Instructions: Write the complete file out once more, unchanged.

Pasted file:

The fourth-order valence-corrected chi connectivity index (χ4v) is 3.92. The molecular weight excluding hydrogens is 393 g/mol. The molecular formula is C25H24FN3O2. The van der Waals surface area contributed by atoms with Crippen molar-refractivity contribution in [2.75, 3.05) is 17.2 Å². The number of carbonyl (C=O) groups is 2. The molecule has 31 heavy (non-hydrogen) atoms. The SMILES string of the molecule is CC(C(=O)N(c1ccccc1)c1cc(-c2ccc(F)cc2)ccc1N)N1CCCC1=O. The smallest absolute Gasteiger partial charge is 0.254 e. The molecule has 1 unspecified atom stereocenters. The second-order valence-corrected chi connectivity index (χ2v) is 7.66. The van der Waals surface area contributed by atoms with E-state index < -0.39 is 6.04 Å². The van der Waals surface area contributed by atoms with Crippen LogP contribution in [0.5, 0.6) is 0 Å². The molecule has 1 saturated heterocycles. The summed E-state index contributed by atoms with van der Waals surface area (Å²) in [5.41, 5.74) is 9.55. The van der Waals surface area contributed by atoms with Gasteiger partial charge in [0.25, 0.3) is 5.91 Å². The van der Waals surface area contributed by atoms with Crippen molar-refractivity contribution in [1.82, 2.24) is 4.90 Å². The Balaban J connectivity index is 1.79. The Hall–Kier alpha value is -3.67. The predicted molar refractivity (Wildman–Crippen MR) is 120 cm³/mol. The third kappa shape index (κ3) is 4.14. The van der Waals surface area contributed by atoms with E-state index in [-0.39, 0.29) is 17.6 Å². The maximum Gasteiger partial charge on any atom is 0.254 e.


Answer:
The fourth-order valence-corrected chi connectivity index (χ4v) is 3.92. The molecular weight excluding hydrogens is 393 g/mol. The molecular formula is C25H24FN3O2. The van der Waals surface area contributed by atoms with Crippen molar-refractivity contribution in [2.75, 3.05) is 17.2 Å². The number of carbonyl (C=O) groups is 2. The molecule has 31 heavy (non-hydrogen) atoms. The SMILES string of the molecule is CC(C(=O)N(c1ccccc1)c1cc(-c2ccc(F)cc2)ccc1N)N1CCCC1=O. The smallest absolute Gasteiger partial charge is 0.254 e. The molecule has 1 unspecified atom stereocenters. The second-order valence-corrected chi connectivity index (χ2v) is 7.66. The van der Waals surface area contributed by atoms with E-state index < -0.39 is 6.04 Å². The van der Waals surface area contributed by atoms with Crippen LogP contribution in [0.5, 0.6) is 0 Å². The molecule has 1 saturated heterocycles. The summed E-state index contributed by atoms with van der Waals surface area (Å²) in [5.41, 5.74) is 9.55. The van der Waals surface area contributed by atoms with Gasteiger partial charge in [0.25, 0.3) is 5.91 Å². The van der Waals surface area contributed by atoms with Crippen molar-refractivity contribution in [1.82, 2.24) is 4.90 Å². The Balaban J connectivity index is 1.79. The Hall–Kier alpha value is -3.67. The predicted molar refractivity (Wildman–Crippen MR) is 120 cm³/mol. The third kappa shape index (κ3) is 4.14. The van der Waals surface area contributed by atoms with E-state index in [-0.39, 0.29) is 17.6 Å². The maximum Gasteiger partial charge on any atom is 0.254 e.